A Professor Wrote An Article The Caused A Controversy. Then His University Destroyed Its Free Speech Rule While Attacking Him.

Princeton University initially defended a professor’s controversial article before attacking him behind the scenes for more than a year; destroying the school’s free speech rule in the process.

As Edward Yingling and Stuart Taylor wrote at RealClearPolitics, Princeton professor Joshua Katz was the one behind the controversial article published in 2020, which heavily criticized demands declared in a Princeton Faculty Letter that included things like providing benefits to junior professors of color based solely on their skin color. Katz called Princeton’s Black Justice League “a small local terrorist organization that made life miserable for the many (including the many black students) who did not agree with its members’ demands.” Katz systematically broke down numerous other demands in the letter, including one that create a “star chamber” capable of punishing people for behaviors deemed inappropriate by a committee beholden to current campus race dogma.

For this article, Katz was condemned on campus, but Princeton president Christopher Eisgruber publicly stated that, while he disagreed with the language, the article was protected free speech. But as Yingling and Taylor point out, Princeton “has for over a year viciously attacked Professor Katz as a racist on its website and elsewhere for the exact same language.”

The attacks resulted in a formal complaint filed by eight Princeton professors, but the university responded with a ruling that declared a “widely disseminated presentation smearing Katz was not an ‘official University document’ despite overwhelming public evidence that it is,” Yingling and Taylor reported.

The presentation Yingling and Taylor referred to was titled “To Be Known and Heard: Systemic Racism and Princeton University” and specifically attacked Katz as a racist for his article, leaving out a key phrase from his article in order to brand him a racist. The presentation was sponsored by 10 Princeton departments and offices and was announced to the entire university community. It is also available on the school’s official website and has been used in freshmen orientation seminars.

The ruling also falsely interpreted Princeton’s free speech rule, claiming it did not apply to Katz’s article even though the university president previously said it did.

Princeton’s free speech rule reads: “Because the University is committed to free and open inquiry in all matters, it guarantees all members of the University community the broadest possible latitude to speak, write, listen, challenge, and learn,” but the ruling made clear that this only applies to speech with which liberals agree. The school used a definition of “harassment” from a different rule and misapplied it to the free speech rule in order to justify the treatment of Katz.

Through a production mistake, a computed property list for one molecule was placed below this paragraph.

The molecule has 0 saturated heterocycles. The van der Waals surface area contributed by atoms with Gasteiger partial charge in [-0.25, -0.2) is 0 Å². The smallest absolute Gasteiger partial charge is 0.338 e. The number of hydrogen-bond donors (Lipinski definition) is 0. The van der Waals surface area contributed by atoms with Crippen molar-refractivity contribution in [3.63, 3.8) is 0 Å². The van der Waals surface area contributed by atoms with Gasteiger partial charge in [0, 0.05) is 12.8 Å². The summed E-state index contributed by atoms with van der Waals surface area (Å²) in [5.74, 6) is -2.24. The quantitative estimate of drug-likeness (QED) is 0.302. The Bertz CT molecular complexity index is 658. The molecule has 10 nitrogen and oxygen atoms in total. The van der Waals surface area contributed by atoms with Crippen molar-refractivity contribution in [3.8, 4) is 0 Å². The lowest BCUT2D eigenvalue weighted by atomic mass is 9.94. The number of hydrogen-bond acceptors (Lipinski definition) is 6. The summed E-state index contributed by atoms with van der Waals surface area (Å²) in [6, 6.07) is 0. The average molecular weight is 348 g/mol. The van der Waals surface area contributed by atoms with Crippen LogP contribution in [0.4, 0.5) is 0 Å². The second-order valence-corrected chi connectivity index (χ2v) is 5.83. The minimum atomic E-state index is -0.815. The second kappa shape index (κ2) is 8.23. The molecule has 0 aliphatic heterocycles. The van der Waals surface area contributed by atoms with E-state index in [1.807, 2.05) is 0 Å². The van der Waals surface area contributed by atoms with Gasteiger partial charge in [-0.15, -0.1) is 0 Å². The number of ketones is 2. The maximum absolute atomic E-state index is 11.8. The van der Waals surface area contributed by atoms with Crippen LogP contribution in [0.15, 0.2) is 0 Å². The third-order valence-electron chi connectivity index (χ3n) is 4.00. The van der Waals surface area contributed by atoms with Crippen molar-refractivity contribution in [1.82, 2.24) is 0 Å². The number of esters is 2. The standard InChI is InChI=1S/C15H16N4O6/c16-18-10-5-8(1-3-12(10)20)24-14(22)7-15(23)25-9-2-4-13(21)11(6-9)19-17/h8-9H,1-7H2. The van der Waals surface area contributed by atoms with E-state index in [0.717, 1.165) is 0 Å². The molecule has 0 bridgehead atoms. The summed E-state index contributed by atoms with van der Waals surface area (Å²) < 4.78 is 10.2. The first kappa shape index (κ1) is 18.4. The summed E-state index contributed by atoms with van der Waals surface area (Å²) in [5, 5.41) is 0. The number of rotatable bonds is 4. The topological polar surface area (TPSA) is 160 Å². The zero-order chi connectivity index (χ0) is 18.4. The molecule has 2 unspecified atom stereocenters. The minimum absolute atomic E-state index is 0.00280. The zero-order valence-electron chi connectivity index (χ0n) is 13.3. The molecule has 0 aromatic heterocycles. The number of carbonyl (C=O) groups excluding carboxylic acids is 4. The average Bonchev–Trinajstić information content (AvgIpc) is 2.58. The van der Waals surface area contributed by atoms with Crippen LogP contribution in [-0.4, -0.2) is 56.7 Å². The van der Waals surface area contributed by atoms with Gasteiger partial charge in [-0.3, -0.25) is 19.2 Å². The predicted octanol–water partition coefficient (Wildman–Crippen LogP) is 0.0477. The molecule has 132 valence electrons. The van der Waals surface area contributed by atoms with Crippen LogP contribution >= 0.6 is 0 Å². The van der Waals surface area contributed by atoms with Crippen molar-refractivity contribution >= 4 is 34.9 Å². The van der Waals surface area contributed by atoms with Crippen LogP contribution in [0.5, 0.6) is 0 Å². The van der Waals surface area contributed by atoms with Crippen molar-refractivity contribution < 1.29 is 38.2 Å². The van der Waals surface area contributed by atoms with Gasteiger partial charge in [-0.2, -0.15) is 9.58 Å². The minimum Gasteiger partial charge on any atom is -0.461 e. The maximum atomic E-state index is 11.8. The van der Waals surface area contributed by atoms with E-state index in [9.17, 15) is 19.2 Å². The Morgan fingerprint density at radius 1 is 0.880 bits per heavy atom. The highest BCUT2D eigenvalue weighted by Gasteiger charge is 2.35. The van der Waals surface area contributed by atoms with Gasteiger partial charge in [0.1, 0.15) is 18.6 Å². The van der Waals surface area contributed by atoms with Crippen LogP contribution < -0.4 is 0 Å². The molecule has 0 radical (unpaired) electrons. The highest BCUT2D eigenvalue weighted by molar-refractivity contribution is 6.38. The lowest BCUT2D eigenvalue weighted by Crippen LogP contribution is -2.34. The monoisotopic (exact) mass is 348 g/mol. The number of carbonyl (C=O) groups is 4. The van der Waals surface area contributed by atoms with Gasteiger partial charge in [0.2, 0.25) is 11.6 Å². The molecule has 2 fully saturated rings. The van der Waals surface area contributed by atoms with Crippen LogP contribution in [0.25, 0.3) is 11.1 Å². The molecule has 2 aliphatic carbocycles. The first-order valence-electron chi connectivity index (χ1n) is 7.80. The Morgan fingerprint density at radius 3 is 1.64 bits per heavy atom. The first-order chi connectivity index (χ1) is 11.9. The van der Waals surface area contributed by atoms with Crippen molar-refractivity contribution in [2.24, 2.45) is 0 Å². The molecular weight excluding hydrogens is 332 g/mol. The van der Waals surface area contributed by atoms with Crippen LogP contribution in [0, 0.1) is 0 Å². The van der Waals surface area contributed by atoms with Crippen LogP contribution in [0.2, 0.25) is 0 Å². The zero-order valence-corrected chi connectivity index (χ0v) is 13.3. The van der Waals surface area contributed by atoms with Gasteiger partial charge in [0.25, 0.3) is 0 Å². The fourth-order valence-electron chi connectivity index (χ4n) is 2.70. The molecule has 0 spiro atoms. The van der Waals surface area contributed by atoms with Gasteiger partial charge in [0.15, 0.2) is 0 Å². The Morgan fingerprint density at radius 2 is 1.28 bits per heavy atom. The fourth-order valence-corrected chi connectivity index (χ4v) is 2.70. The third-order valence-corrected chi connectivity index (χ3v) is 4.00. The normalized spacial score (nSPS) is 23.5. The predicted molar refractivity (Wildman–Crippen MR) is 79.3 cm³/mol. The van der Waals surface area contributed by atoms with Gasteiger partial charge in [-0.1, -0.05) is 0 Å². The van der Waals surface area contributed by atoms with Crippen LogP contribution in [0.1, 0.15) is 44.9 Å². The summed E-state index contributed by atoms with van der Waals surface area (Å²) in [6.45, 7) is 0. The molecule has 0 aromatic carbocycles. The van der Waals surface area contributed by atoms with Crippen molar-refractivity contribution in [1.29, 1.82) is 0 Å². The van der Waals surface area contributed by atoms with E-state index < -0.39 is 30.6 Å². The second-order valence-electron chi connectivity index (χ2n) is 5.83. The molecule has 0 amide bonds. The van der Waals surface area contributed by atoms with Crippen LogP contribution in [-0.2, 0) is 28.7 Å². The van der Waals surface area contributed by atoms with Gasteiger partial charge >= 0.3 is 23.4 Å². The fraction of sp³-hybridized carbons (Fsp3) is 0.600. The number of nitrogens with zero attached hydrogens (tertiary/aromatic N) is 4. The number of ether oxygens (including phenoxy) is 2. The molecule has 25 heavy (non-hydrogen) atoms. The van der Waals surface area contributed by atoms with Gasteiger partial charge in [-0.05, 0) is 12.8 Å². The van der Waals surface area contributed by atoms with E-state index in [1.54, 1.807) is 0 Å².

“Furthermore, under their deliberate misinterpretation, the free speech rule will no longer protect the vast majority of other statements by students and faculty that are clearly protected by its language and intent,” Yingling and Taylor wrote. “Indeed, this misinterpretation will carve the heart out of Princeton’s free speech rule. When the lead author of the complaint sought to appeal the ruling to President Eisgruber, he referred the appeal to Dean of the Faculty Gene Jarrett. Jarrett confirmed the ruling without noting that it effectively negates the free speech rule.”

Two leading national free speech organizations also called out Princeton’s actions.

Michael Poliakoff, president of the American Council of Trustees and Alumni (ACTA), sent a letter to the board of trustees saying the ruling “puts Princeton itself in the position of violating its own rules by severely harassing a member of the academic community whose speech the president declared to be protected.”

Robert Shibley, executive director of the Foundation for Individual Rights in Education (FIRE), also released a statement, saying: “Princeton’s absurd labeling of its slickly produced website insulting Professor Katz – created at the behest of and sponsored by a half-dozen administrative offices, with its own subdomain on Princeton’s site – as not an ‘official University document’ shows that its pronouncements simply cannot be trusted. Faculty, students, and alumni should avoid putting much stock in Princeton’s promises of free speech or of anything else as long as the university leadership is so obviously and blatantly willing to put politics over principle.”

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